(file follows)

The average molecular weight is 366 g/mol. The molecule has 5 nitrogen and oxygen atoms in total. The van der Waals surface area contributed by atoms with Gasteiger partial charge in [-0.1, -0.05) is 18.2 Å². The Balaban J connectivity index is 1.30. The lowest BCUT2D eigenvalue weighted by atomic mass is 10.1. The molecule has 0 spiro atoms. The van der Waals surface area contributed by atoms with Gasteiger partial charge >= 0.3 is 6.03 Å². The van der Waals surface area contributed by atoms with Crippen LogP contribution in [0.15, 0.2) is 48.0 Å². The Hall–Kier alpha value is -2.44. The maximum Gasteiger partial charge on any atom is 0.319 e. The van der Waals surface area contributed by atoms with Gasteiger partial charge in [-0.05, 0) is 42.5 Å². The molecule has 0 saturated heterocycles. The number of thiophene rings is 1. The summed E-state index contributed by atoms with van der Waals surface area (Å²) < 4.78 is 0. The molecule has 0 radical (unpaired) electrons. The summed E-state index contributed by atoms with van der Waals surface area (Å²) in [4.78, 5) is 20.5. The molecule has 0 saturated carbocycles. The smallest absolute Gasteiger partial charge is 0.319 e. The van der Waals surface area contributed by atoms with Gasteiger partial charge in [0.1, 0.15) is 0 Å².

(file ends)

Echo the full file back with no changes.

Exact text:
The average molecular weight is 366 g/mol. The molecule has 5 nitrogen and oxygen atoms in total. The van der Waals surface area contributed by atoms with Gasteiger partial charge in [-0.1, -0.05) is 18.2 Å². The Balaban J connectivity index is 1.30. The lowest BCUT2D eigenvalue weighted by atomic mass is 10.1. The molecule has 0 spiro atoms. The van der Waals surface area contributed by atoms with Gasteiger partial charge >= 0.3 is 6.03 Å². The van der Waals surface area contributed by atoms with Crippen LogP contribution in [0.15, 0.2) is 48.0 Å². The Hall–Kier alpha value is -2.44. The maximum Gasteiger partial charge on any atom is 0.319 e. The van der Waals surface area contributed by atoms with Gasteiger partial charge in [-0.05, 0) is 42.5 Å². The molecule has 0 saturated heterocycles. The number of thiophene rings is 1. The summed E-state index contributed by atoms with van der Waals surface area (Å²) < 4.78 is 0. The molecule has 0 radical (unpaired) electrons. The summed E-state index contributed by atoms with van der Waals surface area (Å²) in [4.78, 5) is 20.5. The molecule has 0 saturated carbocycles. The smallest absolute Gasteiger partial charge is 0.319 e. The van der Waals surface area contributed by atoms with Gasteiger partial charge in [0.1, 0.15) is 0 Å².